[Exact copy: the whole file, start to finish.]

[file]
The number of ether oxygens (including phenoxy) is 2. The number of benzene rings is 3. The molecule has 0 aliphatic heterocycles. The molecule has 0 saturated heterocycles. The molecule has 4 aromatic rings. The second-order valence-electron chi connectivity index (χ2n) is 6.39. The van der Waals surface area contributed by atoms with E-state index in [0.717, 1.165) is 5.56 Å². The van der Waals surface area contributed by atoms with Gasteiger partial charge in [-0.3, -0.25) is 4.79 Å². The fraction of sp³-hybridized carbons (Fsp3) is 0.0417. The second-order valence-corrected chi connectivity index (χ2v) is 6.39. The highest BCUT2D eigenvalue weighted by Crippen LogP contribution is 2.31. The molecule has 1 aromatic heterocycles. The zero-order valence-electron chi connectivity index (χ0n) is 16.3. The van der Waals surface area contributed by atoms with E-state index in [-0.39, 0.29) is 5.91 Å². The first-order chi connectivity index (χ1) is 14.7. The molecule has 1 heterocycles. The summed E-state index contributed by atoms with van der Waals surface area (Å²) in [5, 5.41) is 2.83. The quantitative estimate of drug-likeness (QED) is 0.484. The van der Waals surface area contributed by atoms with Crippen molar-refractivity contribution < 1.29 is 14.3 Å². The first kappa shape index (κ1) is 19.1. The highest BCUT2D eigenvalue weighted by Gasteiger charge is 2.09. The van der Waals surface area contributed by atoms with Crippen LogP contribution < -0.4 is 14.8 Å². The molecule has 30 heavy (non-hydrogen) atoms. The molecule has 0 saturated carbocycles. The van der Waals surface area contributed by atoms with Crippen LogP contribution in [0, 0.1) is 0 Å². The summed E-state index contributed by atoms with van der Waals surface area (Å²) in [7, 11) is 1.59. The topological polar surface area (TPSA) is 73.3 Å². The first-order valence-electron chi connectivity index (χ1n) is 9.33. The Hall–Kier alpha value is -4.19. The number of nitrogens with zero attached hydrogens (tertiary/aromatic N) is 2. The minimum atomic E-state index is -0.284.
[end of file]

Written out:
The number of ether oxygens (including phenoxy) is 2. The number of benzene rings is 3. The molecule has 0 aliphatic heterocycles. The molecule has 0 saturated heterocycles. The molecule has 4 aromatic rings. The second-order valence-electron chi connectivity index (χ2n) is 6.39. The van der Waals surface area contributed by atoms with E-state index in [0.717, 1.165) is 5.56 Å². The van der Waals surface area contributed by atoms with Gasteiger partial charge in [-0.3, -0.25) is 4.79 Å². The fraction of sp³-hybridized carbons (Fsp3) is 0.0417. The second-order valence-corrected chi connectivity index (χ2v) is 6.39. The highest BCUT2D eigenvalue weighted by Crippen LogP contribution is 2.31. The molecule has 1 aromatic heterocycles. The zero-order valence-electron chi connectivity index (χ0n) is 16.3. The van der Waals surface area contributed by atoms with E-state index in [-0.39, 0.29) is 5.91 Å². The first-order chi connectivity index (χ1) is 14.7. The molecule has 1 heterocycles. The summed E-state index contributed by atoms with van der Waals surface area (Å²) in [5, 5.41) is 2.83. The quantitative estimate of drug-likeness (QED) is 0.484. The van der Waals surface area contributed by atoms with Crippen molar-refractivity contribution < 1.29 is 14.3 Å². The first kappa shape index (κ1) is 19.1. The highest BCUT2D eigenvalue weighted by Gasteiger charge is 2.09. The van der Waals surface area contributed by atoms with Crippen LogP contribution < -0.4 is 14.8 Å². The molecule has 30 heavy (non-hydrogen) atoms. The molecule has 0 saturated carbocycles. The van der Waals surface area contributed by atoms with Crippen LogP contribution in [0, 0.1) is 0 Å². The summed E-state index contributed by atoms with van der Waals surface area (Å²) in [7, 11) is 1.59. The topological polar surface area (TPSA) is 73.3 Å². The first-order valence-electron chi connectivity index (χ1n) is 9.33. The Hall–Kier alpha value is -4.19. The number of nitrogens with zero attached hydrogens (tertiary/aromatic N) is 2. The minimum atomic E-state index is -0.284.